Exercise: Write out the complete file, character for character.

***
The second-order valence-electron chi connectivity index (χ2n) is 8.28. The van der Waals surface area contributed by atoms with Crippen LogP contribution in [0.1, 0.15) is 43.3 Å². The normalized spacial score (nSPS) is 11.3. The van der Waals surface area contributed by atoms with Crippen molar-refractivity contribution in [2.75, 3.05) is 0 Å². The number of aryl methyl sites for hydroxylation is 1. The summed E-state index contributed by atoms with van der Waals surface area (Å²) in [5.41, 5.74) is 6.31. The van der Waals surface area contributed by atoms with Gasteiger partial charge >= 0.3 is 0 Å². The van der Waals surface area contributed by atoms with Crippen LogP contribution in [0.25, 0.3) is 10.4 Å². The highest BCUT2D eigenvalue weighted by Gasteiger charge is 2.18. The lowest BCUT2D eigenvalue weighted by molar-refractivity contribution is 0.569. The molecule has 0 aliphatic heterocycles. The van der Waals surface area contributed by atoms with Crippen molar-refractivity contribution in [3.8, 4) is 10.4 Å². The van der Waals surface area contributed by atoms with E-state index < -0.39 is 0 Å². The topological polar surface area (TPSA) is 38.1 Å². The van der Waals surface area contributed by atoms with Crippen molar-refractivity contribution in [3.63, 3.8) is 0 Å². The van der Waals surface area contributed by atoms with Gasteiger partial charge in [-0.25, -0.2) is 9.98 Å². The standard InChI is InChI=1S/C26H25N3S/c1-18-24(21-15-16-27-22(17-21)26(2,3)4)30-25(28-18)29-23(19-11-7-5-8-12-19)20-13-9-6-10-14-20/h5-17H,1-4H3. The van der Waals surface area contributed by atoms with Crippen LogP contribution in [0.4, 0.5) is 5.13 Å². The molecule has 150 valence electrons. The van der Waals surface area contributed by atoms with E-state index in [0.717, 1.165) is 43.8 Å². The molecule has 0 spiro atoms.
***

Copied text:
The second-order valence-electron chi connectivity index (χ2n) is 8.28. The van der Waals surface area contributed by atoms with Crippen LogP contribution in [0.1, 0.15) is 43.3 Å². The normalized spacial score (nSPS) is 11.3. The van der Waals surface area contributed by atoms with Crippen molar-refractivity contribution in [2.75, 3.05) is 0 Å². The number of aryl methyl sites for hydroxylation is 1. The summed E-state index contributed by atoms with van der Waals surface area (Å²) in [5.41, 5.74) is 6.31. The van der Waals surface area contributed by atoms with Gasteiger partial charge >= 0.3 is 0 Å². The van der Waals surface area contributed by atoms with Crippen LogP contribution in [0.25, 0.3) is 10.4 Å². The highest BCUT2D eigenvalue weighted by Gasteiger charge is 2.18. The lowest BCUT2D eigenvalue weighted by molar-refractivity contribution is 0.569. The molecule has 0 aliphatic heterocycles. The van der Waals surface area contributed by atoms with Crippen molar-refractivity contribution in [3.8, 4) is 10.4 Å². The van der Waals surface area contributed by atoms with E-state index < -0.39 is 0 Å². The topological polar surface area (TPSA) is 38.1 Å². The van der Waals surface area contributed by atoms with Crippen molar-refractivity contribution in [3.63, 3.8) is 0 Å². The van der Waals surface area contributed by atoms with Gasteiger partial charge in [-0.25, -0.2) is 9.98 Å². The standard InChI is InChI=1S/C26H25N3S/c1-18-24(21-15-16-27-22(17-21)26(2,3)4)30-25(28-18)29-23(19-11-7-5-8-12-19)20-13-9-6-10-14-20/h5-17H,1-4H3. The van der Waals surface area contributed by atoms with Crippen LogP contribution in [0.4, 0.5) is 5.13 Å². The molecule has 150 valence electrons. The van der Waals surface area contributed by atoms with E-state index in [0.717, 1.165) is 43.8 Å². The molecule has 0 spiro atoms.